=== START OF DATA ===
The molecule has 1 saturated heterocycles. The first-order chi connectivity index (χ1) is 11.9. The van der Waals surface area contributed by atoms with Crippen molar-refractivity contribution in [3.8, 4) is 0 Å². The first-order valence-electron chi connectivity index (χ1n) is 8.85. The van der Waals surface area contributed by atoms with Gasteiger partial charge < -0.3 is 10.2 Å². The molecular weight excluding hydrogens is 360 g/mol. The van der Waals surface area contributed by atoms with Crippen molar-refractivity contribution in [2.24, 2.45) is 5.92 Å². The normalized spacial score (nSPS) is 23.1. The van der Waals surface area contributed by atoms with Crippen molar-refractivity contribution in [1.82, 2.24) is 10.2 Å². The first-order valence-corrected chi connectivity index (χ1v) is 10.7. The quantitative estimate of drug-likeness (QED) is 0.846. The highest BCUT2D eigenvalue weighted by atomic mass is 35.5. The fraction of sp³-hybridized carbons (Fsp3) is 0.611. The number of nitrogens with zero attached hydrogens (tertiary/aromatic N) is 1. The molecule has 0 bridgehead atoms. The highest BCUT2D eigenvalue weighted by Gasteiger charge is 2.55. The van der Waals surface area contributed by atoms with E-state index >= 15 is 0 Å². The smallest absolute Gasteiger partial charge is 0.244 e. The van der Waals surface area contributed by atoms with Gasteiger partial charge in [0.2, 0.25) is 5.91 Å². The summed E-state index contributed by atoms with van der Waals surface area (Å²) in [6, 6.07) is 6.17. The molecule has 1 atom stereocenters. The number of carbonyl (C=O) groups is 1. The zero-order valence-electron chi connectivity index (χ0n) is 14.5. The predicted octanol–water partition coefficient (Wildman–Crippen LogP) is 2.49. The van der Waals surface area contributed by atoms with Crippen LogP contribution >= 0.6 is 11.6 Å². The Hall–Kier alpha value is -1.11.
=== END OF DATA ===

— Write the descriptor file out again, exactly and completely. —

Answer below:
The molecule has 1 saturated heterocycles. The first-order chi connectivity index (χ1) is 11.9. The van der Waals surface area contributed by atoms with Crippen molar-refractivity contribution in [3.8, 4) is 0 Å². The first-order valence-electron chi connectivity index (χ1n) is 8.85. The van der Waals surface area contributed by atoms with Gasteiger partial charge < -0.3 is 10.2 Å². The molecular weight excluding hydrogens is 360 g/mol. The van der Waals surface area contributed by atoms with Crippen molar-refractivity contribution in [2.24, 2.45) is 5.92 Å². The normalized spacial score (nSPS) is 23.1. The van der Waals surface area contributed by atoms with Crippen molar-refractivity contribution in [1.82, 2.24) is 10.2 Å². The first-order valence-corrected chi connectivity index (χ1v) is 10.7. The quantitative estimate of drug-likeness (QED) is 0.846. The highest BCUT2D eigenvalue weighted by atomic mass is 35.5. The fraction of sp³-hybridized carbons (Fsp3) is 0.611. The number of nitrogens with zero attached hydrogens (tertiary/aromatic N) is 1. The molecule has 0 bridgehead atoms. The highest BCUT2D eigenvalue weighted by Gasteiger charge is 2.55. The van der Waals surface area contributed by atoms with E-state index >= 15 is 0 Å². The smallest absolute Gasteiger partial charge is 0.244 e. The van der Waals surface area contributed by atoms with Gasteiger partial charge in [0.2, 0.25) is 5.91 Å². The summed E-state index contributed by atoms with van der Waals surface area (Å²) in [6, 6.07) is 6.17. The molecule has 1 atom stereocenters. The number of carbonyl (C=O) groups is 1. The zero-order valence-electron chi connectivity index (χ0n) is 14.5. The predicted octanol–water partition coefficient (Wildman–Crippen LogP) is 2.49. The van der Waals surface area contributed by atoms with Crippen LogP contribution >= 0.6 is 11.6 Å². The Hall–Kier alpha value is -1.11.